Rosie O’Grady’s… Pub grub in transition!

From the outside, Rosie O’Grady’s looks like any other Irish pub in Sofia… or is it? I don’t have any façade or interior photos because the place is in transition from restaurant to pub. It started out as a restaurant that opened on St. Patrick’s Day 2010.  During those first few days, friends and customers suggested to Patsy O’Connor, the owner that the place felt more like a pub than a restaurant, so they decided to change the concept from restaurant with a bar.  To a pub with great food.

I have been hearing good thing about the food at Rosie’s O’Grady’s. Mainly tales of the beef and how fantastic it is.  Status updates on Facebook tote the deliciousness of a hamburger at Rosie’s.  Being that I love beef and burgers you can say I was more than intrigued.

While beef is widely available in Bulgaria, it is not a food that has much cultural significance.  Most traditional Bulgarian dishes are pork based.  I never order beef in restaurants because the quality is low, many of the meat cuts are incorrectly identified on the menu and the chefs usually don’t know how to prepare it.

That being said, Rosie’s Chef John Jamieson is a fascinating person who knows his way around the kitchen.  He had an abundance of experience in the UK, having worked at a Michelin starred restaurant and with Richard Davies, Gordon Ramsey’s former sous chef and headed the catering department at the a Hilton in the UK. He told me he was quite comfortable catering for 600 people, so you would think that Rosie O’Grady’s would be a cake walk, but the capricious Bulgarian market is anything but.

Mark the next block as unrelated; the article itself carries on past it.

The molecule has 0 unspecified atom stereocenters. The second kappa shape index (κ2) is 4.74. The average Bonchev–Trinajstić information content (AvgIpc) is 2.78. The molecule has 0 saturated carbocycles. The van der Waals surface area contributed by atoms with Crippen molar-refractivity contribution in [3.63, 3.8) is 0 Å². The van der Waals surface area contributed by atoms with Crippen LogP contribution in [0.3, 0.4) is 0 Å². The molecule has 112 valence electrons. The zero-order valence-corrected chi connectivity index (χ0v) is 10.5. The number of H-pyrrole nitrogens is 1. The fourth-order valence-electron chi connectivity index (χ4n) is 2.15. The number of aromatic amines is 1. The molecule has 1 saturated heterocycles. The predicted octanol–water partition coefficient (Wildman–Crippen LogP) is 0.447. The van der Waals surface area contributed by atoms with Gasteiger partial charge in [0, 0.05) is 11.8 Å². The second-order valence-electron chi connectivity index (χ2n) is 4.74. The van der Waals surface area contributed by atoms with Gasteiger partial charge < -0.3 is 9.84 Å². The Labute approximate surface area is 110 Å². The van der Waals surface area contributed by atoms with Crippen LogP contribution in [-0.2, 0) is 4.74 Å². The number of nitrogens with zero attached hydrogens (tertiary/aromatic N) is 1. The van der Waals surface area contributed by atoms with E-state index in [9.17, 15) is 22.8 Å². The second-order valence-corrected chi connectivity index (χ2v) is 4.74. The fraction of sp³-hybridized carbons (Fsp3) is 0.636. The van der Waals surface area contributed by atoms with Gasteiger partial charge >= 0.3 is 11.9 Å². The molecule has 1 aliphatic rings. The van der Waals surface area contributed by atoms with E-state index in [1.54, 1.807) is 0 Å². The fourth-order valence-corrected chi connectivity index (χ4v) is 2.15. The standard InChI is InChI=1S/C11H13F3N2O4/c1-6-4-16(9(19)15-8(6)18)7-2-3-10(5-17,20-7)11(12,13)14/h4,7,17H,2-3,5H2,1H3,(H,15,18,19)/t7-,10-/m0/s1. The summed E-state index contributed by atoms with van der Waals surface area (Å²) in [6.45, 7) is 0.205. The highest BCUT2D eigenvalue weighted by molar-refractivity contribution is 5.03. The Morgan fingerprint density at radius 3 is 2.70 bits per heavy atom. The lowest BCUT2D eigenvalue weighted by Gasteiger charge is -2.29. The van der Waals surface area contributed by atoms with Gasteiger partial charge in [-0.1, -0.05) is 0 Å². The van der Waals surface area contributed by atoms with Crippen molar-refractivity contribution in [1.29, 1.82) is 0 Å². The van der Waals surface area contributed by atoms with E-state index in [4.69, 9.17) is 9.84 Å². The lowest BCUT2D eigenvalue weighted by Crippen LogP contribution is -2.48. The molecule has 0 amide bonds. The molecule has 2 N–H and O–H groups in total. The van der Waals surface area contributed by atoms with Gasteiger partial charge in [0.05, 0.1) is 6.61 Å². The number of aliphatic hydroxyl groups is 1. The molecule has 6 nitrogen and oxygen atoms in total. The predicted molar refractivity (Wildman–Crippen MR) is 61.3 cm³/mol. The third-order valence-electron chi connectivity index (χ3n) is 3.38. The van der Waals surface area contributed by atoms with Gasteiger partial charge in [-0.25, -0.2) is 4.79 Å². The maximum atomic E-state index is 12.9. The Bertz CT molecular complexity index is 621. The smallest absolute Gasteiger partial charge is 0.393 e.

In my observations, there are a variety of restaurants in Sofia. Mostly traditional bulgarian places that serve the standard fair: grilled meat, cold salads, dishes baked in clay pots etc… The prices are cheap, the quality is uniformly average and the popularity is steady.  Bulgarians are very proud of their national cuisine, a home cooked traditional meal is treat that should not be missed, but on a whole they are quite content to stick to the status quo when if comes to dining out, with the exception of pizzerias.  All over Bulgaria you can find pizza, but it might not be what you are used to say from Italy or New York. Pizzarias are everywhere and some establishments are considered fine dining.  Yet, in Sofia there are a growing number of people who fall into the nouveau riche category.  They are desperate to break from Bulgaria’s agricultural roots and cuisine and assert their wealthy, by eating at international and ex-pat friendly establishments, like Rosie’s.  The problem with them is that they tend to be infrequent visitors rather than loyal customers.